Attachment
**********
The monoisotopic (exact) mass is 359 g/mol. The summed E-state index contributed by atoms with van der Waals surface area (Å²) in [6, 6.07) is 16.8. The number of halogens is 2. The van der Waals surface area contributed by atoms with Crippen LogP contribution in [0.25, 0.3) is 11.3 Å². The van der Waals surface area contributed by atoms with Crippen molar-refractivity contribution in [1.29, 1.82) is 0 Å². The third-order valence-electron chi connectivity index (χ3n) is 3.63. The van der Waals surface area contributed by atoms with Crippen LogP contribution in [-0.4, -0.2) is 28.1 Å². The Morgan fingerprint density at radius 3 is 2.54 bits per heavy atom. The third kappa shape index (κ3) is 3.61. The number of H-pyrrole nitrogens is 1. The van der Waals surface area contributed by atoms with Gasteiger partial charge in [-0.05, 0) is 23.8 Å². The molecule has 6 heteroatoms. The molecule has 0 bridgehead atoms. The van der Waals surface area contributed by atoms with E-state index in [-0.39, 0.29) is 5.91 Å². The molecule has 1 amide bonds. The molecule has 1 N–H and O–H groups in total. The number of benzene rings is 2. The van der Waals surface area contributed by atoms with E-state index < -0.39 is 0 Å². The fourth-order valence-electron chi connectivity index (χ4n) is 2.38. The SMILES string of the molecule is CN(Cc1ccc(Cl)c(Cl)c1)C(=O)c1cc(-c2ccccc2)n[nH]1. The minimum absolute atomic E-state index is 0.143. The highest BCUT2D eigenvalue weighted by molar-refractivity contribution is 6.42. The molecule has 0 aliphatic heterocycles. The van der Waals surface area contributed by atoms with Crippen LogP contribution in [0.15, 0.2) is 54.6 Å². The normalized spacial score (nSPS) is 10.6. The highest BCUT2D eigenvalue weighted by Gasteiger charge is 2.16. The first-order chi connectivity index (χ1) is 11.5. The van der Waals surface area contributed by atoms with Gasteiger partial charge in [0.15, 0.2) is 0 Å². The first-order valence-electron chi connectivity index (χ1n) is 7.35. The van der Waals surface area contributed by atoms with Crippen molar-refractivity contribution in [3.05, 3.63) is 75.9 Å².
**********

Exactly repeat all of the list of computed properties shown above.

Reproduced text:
The monoisotopic (exact) mass is 359 g/mol. The summed E-state index contributed by atoms with van der Waals surface area (Å²) in [6, 6.07) is 16.8. The number of halogens is 2. The van der Waals surface area contributed by atoms with Crippen LogP contribution in [0.25, 0.3) is 11.3 Å². The van der Waals surface area contributed by atoms with Crippen molar-refractivity contribution in [1.29, 1.82) is 0 Å². The third-order valence-electron chi connectivity index (χ3n) is 3.63. The van der Waals surface area contributed by atoms with Crippen LogP contribution in [-0.4, -0.2) is 28.1 Å². The Morgan fingerprint density at radius 3 is 2.54 bits per heavy atom. The third kappa shape index (κ3) is 3.61. The number of H-pyrrole nitrogens is 1. The van der Waals surface area contributed by atoms with Gasteiger partial charge in [-0.05, 0) is 23.8 Å². The molecule has 6 heteroatoms. The molecule has 0 bridgehead atoms. The van der Waals surface area contributed by atoms with E-state index in [-0.39, 0.29) is 5.91 Å². The molecule has 1 amide bonds. The molecule has 1 N–H and O–H groups in total. The number of benzene rings is 2. The van der Waals surface area contributed by atoms with E-state index < -0.39 is 0 Å². The fourth-order valence-electron chi connectivity index (χ4n) is 2.38. The SMILES string of the molecule is CN(Cc1ccc(Cl)c(Cl)c1)C(=O)c1cc(-c2ccccc2)n[nH]1. The minimum absolute atomic E-state index is 0.143. The highest BCUT2D eigenvalue weighted by molar-refractivity contribution is 6.42. The molecule has 0 aliphatic heterocycles. The van der Waals surface area contributed by atoms with Crippen LogP contribution in [0.15, 0.2) is 54.6 Å². The normalized spacial score (nSPS) is 10.6. The highest BCUT2D eigenvalue weighted by Gasteiger charge is 2.16. The first-order chi connectivity index (χ1) is 11.5. The van der Waals surface area contributed by atoms with Gasteiger partial charge in [0.15, 0.2) is 0 Å². The first-order valence-electron chi connectivity index (χ1n) is 7.35. The van der Waals surface area contributed by atoms with Crippen molar-refractivity contribution in [3.05, 3.63) is 75.9 Å².